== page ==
Chase Madar: Bradley Manning, overshadowed by Snowden, not forgotten

The Nation's Chase Madar discusses the proceedings surrounding Manning, and debunks claims made against him. Photo: AP

WASHINGTON, June 14, 2013 — While much of the press this week has been covering The Guardian’s groundbreaking story of the covert programs conducted by the National Security Agency, some have forgotten about another whistleblower who occupied the media’s spotlight before Edward Snowden: Bradley Manning.


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Chase Madar, a journalist for The Nation,has extensively covered Manning. He has also written a book on Manning, “The Passion of Bradley Manning: The Story behind the Wikileaks Whistleblower.” Madar discusses his analysis of the court marshal, debunks claims made to discredit Manning, and explains why he along with several other journalists filed a suit to allow for greater transparency in the court proceedings.   

Kevin Kelly: What is your reaction to the first week of proceedings?

Chase Madar: I haven’t been down there myself. I’ve been reading Kevin Gosztola and Nathan Fuller, I’m sure you know who they are. No big surprises, the prosecution is gunning hard for the aiding the enemy charge. I think they’re overreaching. I give it a one out of three chance of sticking, although I know one very smart lawyer who thinks that it has a very high chance of sticking.

The only little surprise is how much they seem to be trying to set up the next big Wikileaks case which might be the prosecution of Julian Assange. In the his opening statements, the prosecutor was really trying to cast Julian Assange as someone who is managing and manipulating the defendant, Bradley Manning. I think that is unlikely and farfetched.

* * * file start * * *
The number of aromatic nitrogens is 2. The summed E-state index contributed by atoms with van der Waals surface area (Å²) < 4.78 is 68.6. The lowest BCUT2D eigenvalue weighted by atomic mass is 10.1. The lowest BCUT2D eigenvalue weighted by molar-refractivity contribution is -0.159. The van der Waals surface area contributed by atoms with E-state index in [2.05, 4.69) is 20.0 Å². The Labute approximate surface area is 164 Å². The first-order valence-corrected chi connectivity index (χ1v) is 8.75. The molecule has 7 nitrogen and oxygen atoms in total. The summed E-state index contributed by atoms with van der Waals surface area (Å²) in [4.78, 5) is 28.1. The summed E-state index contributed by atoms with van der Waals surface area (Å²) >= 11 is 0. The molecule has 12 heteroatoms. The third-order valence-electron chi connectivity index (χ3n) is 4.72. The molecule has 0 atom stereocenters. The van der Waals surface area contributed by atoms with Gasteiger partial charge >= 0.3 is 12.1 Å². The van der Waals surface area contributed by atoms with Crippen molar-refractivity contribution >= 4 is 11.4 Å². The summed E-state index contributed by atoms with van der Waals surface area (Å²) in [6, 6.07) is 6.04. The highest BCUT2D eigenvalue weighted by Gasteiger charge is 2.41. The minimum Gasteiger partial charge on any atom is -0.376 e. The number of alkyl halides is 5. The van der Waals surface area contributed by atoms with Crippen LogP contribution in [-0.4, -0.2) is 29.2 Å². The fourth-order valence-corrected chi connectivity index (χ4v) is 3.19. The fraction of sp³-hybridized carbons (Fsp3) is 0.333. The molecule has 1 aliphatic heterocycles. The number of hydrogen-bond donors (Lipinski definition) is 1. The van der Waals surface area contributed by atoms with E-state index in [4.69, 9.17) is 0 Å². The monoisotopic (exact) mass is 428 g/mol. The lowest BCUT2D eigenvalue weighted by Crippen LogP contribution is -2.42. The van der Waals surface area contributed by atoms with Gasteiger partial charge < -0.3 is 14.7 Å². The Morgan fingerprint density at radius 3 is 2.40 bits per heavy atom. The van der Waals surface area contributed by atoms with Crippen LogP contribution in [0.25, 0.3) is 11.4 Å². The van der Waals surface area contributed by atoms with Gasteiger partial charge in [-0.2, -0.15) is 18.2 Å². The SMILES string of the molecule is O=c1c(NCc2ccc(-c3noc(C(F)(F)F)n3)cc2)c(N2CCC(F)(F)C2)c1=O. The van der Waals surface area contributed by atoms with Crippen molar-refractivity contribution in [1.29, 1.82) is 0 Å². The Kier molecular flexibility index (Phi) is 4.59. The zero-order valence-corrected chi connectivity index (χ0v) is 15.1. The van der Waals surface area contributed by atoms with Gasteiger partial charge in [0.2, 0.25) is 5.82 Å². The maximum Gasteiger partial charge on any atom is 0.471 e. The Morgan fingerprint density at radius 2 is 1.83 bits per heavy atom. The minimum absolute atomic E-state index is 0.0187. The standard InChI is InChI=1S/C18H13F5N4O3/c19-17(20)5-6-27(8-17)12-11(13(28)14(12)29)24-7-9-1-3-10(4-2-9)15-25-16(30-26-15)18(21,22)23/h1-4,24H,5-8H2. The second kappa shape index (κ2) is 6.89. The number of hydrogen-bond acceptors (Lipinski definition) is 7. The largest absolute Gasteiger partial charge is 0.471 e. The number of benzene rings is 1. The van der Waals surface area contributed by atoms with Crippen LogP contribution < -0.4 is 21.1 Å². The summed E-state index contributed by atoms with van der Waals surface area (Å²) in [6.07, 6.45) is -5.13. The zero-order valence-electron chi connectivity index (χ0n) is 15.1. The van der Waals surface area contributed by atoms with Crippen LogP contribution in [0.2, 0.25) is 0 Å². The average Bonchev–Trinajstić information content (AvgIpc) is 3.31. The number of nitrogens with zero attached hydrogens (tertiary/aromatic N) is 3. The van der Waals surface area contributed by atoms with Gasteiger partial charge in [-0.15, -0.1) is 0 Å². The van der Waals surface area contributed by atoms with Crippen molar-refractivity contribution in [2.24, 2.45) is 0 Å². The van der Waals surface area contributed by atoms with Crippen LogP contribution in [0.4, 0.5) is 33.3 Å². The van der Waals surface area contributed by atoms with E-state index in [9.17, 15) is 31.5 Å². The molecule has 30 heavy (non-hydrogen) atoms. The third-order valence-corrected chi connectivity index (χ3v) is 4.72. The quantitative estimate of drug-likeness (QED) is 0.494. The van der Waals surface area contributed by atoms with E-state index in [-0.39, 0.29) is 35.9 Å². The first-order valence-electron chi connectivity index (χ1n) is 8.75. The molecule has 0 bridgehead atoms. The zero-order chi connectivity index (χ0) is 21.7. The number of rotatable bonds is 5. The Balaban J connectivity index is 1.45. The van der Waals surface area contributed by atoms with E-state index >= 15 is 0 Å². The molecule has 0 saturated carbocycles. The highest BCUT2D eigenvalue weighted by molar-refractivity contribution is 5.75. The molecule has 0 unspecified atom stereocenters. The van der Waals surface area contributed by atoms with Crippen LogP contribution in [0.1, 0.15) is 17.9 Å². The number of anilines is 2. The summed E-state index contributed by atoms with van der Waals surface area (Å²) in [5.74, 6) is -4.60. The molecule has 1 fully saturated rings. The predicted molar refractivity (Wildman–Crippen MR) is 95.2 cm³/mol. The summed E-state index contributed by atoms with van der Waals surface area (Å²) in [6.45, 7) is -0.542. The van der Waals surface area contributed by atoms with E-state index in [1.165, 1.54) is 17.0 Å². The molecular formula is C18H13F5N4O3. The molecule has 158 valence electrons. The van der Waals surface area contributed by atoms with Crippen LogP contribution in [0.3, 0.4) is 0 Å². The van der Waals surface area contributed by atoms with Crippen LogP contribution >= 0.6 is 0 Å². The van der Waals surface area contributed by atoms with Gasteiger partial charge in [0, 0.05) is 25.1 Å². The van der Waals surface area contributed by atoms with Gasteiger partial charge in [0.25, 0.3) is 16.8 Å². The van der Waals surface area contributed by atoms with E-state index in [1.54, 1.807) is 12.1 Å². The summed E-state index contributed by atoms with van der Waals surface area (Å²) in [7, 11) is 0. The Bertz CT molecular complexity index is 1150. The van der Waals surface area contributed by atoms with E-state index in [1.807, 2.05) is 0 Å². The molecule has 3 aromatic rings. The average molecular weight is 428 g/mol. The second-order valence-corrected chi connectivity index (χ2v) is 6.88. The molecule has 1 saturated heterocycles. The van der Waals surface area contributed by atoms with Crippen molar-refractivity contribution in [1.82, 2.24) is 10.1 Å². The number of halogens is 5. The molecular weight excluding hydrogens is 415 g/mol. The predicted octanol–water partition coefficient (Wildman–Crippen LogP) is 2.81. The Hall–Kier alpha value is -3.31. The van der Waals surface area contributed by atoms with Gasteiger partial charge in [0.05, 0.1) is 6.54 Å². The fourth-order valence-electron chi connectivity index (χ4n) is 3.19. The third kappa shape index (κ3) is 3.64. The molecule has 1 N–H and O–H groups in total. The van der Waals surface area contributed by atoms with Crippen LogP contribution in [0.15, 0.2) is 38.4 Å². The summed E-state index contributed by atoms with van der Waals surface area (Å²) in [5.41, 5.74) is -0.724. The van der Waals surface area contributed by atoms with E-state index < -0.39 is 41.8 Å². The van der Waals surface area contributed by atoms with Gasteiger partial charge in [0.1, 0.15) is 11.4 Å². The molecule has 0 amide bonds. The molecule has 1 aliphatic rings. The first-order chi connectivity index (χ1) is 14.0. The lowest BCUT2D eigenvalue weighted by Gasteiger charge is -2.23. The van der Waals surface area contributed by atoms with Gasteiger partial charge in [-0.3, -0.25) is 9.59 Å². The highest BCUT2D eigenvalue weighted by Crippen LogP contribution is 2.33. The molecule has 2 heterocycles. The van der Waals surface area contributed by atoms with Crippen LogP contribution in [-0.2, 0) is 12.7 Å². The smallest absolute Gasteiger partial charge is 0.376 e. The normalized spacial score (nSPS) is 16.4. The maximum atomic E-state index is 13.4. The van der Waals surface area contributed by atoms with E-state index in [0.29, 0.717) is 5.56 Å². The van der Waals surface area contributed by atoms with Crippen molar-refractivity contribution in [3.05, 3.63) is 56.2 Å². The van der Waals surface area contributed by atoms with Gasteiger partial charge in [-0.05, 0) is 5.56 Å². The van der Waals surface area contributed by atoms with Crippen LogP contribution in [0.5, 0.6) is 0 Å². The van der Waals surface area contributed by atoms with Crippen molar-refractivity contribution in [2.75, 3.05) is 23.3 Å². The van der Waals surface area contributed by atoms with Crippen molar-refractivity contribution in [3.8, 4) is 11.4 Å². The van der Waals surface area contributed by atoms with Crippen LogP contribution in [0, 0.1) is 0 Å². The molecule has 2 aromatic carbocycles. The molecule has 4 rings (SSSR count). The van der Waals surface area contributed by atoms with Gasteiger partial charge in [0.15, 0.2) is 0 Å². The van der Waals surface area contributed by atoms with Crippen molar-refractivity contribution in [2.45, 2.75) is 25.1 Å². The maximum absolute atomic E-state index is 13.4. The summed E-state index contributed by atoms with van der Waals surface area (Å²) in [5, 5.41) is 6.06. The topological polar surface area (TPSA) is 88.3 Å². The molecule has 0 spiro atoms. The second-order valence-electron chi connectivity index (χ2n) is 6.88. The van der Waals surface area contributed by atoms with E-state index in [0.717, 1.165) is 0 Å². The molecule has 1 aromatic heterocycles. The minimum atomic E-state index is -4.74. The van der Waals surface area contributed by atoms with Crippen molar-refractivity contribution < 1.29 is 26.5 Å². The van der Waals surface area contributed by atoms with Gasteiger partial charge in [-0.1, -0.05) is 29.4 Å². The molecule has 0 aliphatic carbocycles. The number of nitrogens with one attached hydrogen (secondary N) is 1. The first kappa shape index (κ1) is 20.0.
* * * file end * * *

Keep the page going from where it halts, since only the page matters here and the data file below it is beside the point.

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I hate to kill the suspense, but I don’t think there is any chance of an acquittal. I have never thought there is any chance of a total acquittal, and even without the aiding the enemy charge sticking, there will still be a conviction on most of the charges, enough for about 40 to 50 years or even higher.

Kelly: You are reporting and covering the court proceedings against Manning over at The Nation. In one blog entry entitled “Seven Myths About Manning” you debunk one myth that these leaks he is responsible for may have gotten people killed. Could you elaborate on that?

Madar: First of all, that’s a legitimate question. People asked it about the leaks when they came out: Did they harm anyone? Was there any damage? What’s the downside if there is one?

This was all fueled by Chicken Little warnings from the Department of Defense, and then from the State Department. They said that Bradley Manning and Wikileaks have blood on their hands, they’ve harmed soldiers, people could be dying right now because of these leaks. After this initial panic, if those reporters had done their jobs and followed up and asked questions of the Department of Defense spokesmen, or followed up with the civilian sources that are named in the State Department Cables, they would have found that there was not any damage.